Prelude to Palo Alto Grill part 7 - Creamed Kale and Restaurant Kitchen
Exciting news! This last weekend, we were finally able to begin cooking inside the kitchen of Palo Alto Grill. We are right on schedule for an end of the month opening.
Some beautiful photos were taken of the dishes we were able to demo on site, I've included some here. The rest will be debuting on
soon, so stay tuned...
It seems that there's a great deal of disagreement lately about the health value of different foods and food groups. There is, however one thing that people can universally agree upon. Kale is crazy good for you! High fiber, vitamins, antioxidants and it can lower cholesterol levels.
In lieu of that steakhouse standard, the creamed spinach, at Palo Alto Grill, we will be offering creamed kale. Here's how we're putting it together:
Ingredients (serves 6)
3 bunches Kale (about 15 leaves)
1 tablespoon Butter
4-5 cloves Garlic, minced
2 large Shallots, diced
1/4 cup Pernod liquor (more on Pernod to follow)
1/2 cup Heavy Cream
Salt and Pepper to Taste
- Bring a large pot of water to a boil, salt heavily
- Blanch kale until tender, about 30 seconds. Shock in ice water.
- Sautee the garlic and shallots in butter until translucent.
- Deglaze pan with Pernod
and simmer until reduced.
- When Pernod has simmered almost dry, add cream and reduce by half.
- After reduction of cream, add blanched kale, stir to combine and heat, check seasoning with salt and pepper.
Palo Alto Grill Creamed Kale - coming soon..
A little bit more on Pernod, for those unaware. It is an anise liquor, the flavor is very similar to fennel. It has been made in France for over 200 years and was originally very similar to absinthe. It is drunk with a mix of ice and water, but I find it best suited for its culinary applications. Pernod is an indispensable ingredient in Creamed Spinach (or Kale), Escargot, Bouillabase, etc.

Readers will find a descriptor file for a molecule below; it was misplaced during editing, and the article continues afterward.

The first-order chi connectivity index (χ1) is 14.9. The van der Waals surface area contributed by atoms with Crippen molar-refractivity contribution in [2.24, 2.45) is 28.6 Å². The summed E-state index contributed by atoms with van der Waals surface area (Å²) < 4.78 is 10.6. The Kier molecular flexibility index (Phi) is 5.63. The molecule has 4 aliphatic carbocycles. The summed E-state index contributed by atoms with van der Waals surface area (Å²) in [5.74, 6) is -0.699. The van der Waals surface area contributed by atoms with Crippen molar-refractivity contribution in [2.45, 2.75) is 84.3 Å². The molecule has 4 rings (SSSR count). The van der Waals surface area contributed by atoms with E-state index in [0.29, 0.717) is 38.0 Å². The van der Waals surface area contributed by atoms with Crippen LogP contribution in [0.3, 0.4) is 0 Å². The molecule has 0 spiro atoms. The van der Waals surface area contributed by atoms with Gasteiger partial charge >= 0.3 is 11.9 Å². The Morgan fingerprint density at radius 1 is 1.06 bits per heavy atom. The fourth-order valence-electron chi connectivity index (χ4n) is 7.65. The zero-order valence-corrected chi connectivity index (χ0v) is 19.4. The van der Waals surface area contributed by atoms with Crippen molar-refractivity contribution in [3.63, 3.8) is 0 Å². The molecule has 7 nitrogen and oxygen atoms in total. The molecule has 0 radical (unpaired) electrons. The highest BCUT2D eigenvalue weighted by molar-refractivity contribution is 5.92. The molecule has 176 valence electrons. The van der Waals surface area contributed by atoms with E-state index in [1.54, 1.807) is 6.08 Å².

We finished a few more new dishes for the menu. Including what I think will be a very unique steak execution: the Turf and Turf. Inspired by the combination of bacon and pork loin, this is our take on the beef version of that combo. Because of the pepperyness of pastrami, we decided to use it as an anchor for our version of a pepper steak as well.
Peppercorn sauce is made with green peppercorns, which are a really cool ingredient, but not typically useful for much else. They come in brine and look a lot like capers. They have a lot of flavor, and the finer they are chopped, the more it is released.
We caramelize the peppercorns with shallots and reduce along with beef stock, a small amount of cream and brandy.
The grilled steak is topped with the sauce, onions pickled in pepperoncini, and smoked pastrami.
Lastly, the first of our fish entrees was finished... Grilled Mediterranean Branzino with grilled lemon, blistered swiss chard and fingerling potatoes.